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Clinically meaningful benefit: real world use compared against the American and European guidelines

Although some cancer drugs offer large, indisputable benefits1, many drugs improve outcomes only marginally2. Recognizing the need to develop therapies of meaningful benefit to our patients, both the American Society of Clinical Oncology (ASCO)3 and the European Society of Medical Oncology (ESMO)4 have issued expert guidelines stating the magnitude of benefit that is clinically meaningful. These groups define clinically meaningful as whether drugs meet benchmarks of improvements in overall and progression free survival. For example, the ASCO guidelines propose that a new chemotherapeutic result in a relative increase in the median OS of at least 20% or 2.5–6 months3.

Prior groups have compared approved drugs5 and randomized trials6 against the ASCO and ESMO thresholds; however, to our knowledge, no analysis has compared the ASCO and ESMO thresholds against oncologist’s use of the phrase “meaningful benefit” in the published literature.

We sought biomedical articles where authors explicitly endorsed or stated that some numerical improvement in a clinical outcome seen in a randomized controlled trial constituted a meaningful benefit for a particular cancer indication.

We searched Google Scholar with the terms “meaningful benefit” and “oncology” or “meaningful benefit” and “cancer,” and limited our results to 2014 and 2015, as we were concerned with recent usage. Each article was reviewed by J.J.D. who identified the claim of meaningful benefit. Our study was conducted between November 2015 and March 2016.

Articles were excluded if: the article did not pertain to the field of oncology, the authors did not refer to a specific drug or combination, the authors were not claiming a meaningful benefit (i.e., they were saying a meaningful benefit does not exist), or the article did not reference a randomized trial and no such trial could be found.

We extracted changes in overall survival (OS), progression free survival, or other clinical endpoints between intervention and control arms that were deemed meaningful benefit. Descriptive statistics is provided. We compared author’s usage against the ESMO and ASCO guidelines.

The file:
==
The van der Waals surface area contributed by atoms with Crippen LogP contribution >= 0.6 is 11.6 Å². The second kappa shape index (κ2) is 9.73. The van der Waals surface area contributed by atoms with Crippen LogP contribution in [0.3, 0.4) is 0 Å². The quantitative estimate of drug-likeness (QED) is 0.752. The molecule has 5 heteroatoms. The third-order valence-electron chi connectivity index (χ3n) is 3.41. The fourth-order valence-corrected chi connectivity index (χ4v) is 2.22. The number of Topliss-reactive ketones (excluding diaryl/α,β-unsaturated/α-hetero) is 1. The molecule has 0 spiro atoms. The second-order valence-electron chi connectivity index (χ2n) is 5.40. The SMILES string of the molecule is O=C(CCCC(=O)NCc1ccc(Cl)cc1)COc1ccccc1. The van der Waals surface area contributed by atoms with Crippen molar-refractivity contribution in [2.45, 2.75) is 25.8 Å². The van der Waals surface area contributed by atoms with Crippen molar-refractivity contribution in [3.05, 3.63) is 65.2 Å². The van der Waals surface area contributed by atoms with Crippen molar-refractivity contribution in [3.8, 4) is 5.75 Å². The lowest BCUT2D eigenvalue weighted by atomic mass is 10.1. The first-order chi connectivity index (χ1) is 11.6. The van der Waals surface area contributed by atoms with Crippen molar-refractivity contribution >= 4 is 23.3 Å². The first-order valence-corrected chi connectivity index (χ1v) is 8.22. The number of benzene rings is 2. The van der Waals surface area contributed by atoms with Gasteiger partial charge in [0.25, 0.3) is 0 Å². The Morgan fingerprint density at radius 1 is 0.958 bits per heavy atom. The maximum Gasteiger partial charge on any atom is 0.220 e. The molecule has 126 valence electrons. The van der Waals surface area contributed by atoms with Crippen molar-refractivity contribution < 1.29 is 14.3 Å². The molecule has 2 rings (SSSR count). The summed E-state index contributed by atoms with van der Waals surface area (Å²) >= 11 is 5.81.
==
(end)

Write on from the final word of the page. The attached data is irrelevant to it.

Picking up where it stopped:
We used the method of Kumar et al.5 for cancers not included in ASCO initial guidelines. Specifically, the group sought to adhere to the spirit of ASCO guidelines and gave credit for a PFS or OS of 2.5 months accompanied by a relative improvement of 25%.

We reviewed 559 articles in 2014 and 2015, and identified 53 claims of meaningful benefit in randomized studies. One was in the adjuvant setting (NSCLC), three were neoadjuvant (1 rectal, 2 urothelial), 49 were in the advanced or metastatic setting.

Of the 49 claims in the advanced/metastatic setting, 25 described median PFS improvement, 14 described median OS improvement, and 10 used another measure of benefit. These claims concerned 14 difference tumor types (Table 1).

Table 1 Cancer types where meaningful benefit was used

The median improvement in OS thought to constitute a meaningful benefit was 2.2 months (range 0.33–5.7 months). These are shown in Fig. 1 top panel. The median improvement in PFS thought to be meaningful was 4.0 month (range 0.2–14.7 months). These are shown in Fig. 1 bottom panel.

Fig. 1
figure1

Top panel. Magnitude of improvement in median overall survival deemed a meaningful benefit. Bottom Panel. Magnitude of improvement progression free survival deemed a meaningful benefit

Among 14 claims of meaningful benefit based on median OS, 6 (43% 95% CI 18–71%) met ASCO and 4 (29% 95% CI 8–64%) met ESMO guidelines. Among 25 claims of meaningful benefit based on PFS, 17 (68% 95% CI 47–85%) met ASCO and 17 (68% 95% CI 47–85%) met ESMO guidelines.

Our results suggest that academic oncologists occasionally use the phrase “meaningful benefit” to describe a gain that does not meet expert, consensus guidelines. This happens 32% of the time for progression free survival and 57% and 71% of the time for overall survival, based on American and European standards, respectively. Given that the ASCO and ESMO thresholds are modest, we believe real world usage that falls short of this is setting the bar too low for our patients.

Future research should explore what magnitudes of benefit patients consider meaningful benefit, and whether these might serve as an externally valid metric for professional societies.

References

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Correspondence to Vinay Prasad.

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Competing interests

Dr. Dreicer and Fahkrejahani—none; Dr Mailankody reported serving as a principal investigator for clinical trials with research funding from Juno Therapeutics and Takeda Oncology. Dr Mailankody reported receiving personal fees for speaking at the Wedbush Pacgrow Healthcare Conference 2016. Dr Prasad’s research is funded by the Laura and John Arnold Foundation. Dr Mailankody is supported in part by support grant/core grant P30 CA008748 from the National Cancer Institute Memorial Sloan Kettering Cancer Center.

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Dreicer, J.J., Mailankody, S., Fakhrejahani, F. et al. Clinically meaningful benefit: real world use compared against the American and European guidelines. Blood Cancer J. 7, 645 (2017). https://doi.org/10.1038/s41408-017-0009-8

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